How can I prevent my messages from being filtered as spam?
Carriers have an obligation to their users to combat spam. Part of the way that carriers combat spam is by “filtering” messages wich are suspected of being spam. When a message is “filtered”, it will not be delivered to the end user, and no notice will be given to the sending party that anything out of the ordinary has taken place. After all, if carriers told spammers when they had detected spam, spammers would quickly change their sending patterns and start sending spam again.
Very rarely, when several messages that match the carrier’s criteria for being spam are detected coming from a number, the carrier will block the delivery of subsequent messages from that number to their network.
These sorts of problems are rarely encountered, and are easy to avoid by following some simple best practices:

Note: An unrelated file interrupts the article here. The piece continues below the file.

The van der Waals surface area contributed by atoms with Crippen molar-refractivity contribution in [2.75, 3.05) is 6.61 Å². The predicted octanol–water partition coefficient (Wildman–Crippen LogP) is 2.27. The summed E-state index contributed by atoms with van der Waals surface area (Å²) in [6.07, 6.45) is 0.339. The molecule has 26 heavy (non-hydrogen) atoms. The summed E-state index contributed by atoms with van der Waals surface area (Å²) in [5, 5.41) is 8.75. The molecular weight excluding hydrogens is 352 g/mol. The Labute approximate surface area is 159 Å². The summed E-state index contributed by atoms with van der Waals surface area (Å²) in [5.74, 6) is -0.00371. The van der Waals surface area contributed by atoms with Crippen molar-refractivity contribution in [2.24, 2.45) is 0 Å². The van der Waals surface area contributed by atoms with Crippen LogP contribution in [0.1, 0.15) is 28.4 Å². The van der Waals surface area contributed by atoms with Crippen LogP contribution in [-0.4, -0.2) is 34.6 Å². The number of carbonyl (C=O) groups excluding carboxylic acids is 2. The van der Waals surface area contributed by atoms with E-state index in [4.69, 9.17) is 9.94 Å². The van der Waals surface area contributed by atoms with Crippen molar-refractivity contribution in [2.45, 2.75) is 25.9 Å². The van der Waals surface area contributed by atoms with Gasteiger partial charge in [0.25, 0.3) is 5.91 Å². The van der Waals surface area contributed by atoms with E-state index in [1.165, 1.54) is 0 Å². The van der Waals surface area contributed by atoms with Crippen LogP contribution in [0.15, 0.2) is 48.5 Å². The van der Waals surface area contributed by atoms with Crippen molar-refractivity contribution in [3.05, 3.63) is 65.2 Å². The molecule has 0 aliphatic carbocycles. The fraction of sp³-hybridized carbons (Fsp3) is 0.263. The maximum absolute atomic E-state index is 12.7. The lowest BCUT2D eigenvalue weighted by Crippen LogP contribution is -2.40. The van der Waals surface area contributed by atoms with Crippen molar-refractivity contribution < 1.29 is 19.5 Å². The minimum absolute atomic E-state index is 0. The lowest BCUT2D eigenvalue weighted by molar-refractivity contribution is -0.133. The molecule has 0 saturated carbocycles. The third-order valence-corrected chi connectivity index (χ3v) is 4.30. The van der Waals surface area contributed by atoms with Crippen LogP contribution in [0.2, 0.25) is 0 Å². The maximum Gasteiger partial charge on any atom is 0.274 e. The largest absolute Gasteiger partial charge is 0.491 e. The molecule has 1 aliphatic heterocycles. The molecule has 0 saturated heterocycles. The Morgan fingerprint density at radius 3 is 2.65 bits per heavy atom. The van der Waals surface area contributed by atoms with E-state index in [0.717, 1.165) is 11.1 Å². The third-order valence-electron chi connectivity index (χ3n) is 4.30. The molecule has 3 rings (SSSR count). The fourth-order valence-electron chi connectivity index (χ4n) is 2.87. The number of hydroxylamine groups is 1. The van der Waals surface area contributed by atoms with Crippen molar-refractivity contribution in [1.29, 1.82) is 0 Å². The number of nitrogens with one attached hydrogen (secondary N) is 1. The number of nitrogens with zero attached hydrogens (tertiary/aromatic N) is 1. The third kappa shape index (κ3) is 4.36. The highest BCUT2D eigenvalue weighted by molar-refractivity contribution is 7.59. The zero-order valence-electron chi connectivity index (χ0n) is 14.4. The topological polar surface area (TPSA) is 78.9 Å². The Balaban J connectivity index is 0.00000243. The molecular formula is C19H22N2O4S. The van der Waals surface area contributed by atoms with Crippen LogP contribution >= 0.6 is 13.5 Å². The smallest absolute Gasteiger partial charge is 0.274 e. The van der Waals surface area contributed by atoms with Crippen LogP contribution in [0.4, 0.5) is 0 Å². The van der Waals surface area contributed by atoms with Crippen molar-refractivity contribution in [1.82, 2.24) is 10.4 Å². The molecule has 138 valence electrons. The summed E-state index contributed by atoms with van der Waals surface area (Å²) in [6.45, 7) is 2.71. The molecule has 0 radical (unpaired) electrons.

- Use a short code if you plan to send marketing messages.
- Only ever send SMS messages to people who expect and appreciate them. Carriers are quick to block numbers when they receive subscriber complaints. Provide customers with a way to contact you directly so they don’t need to complain to their carrier.
- Try not to send more than 5 messages per minute from a single number. If you need to learn how to slow down the rate at which you are sending your messages, check out this blog post on message scheduling.
- Distribute your traffic across a few numbers, if necessary.
- Avoid sending perfectly identical messages. These may look to carriers like spam.
- Be careful what links you are sending. Some services (like fb.me, goo.gl and tinyurl) have been blocked by certain carriers in some countries because of prior abuse by spammers. Test to make sure that the links you are including aren’t causing your messages to be blocked on your target carriers before you send a lot of messages.
- Occasionally test your number to ensure that messages are still being delivered as expected.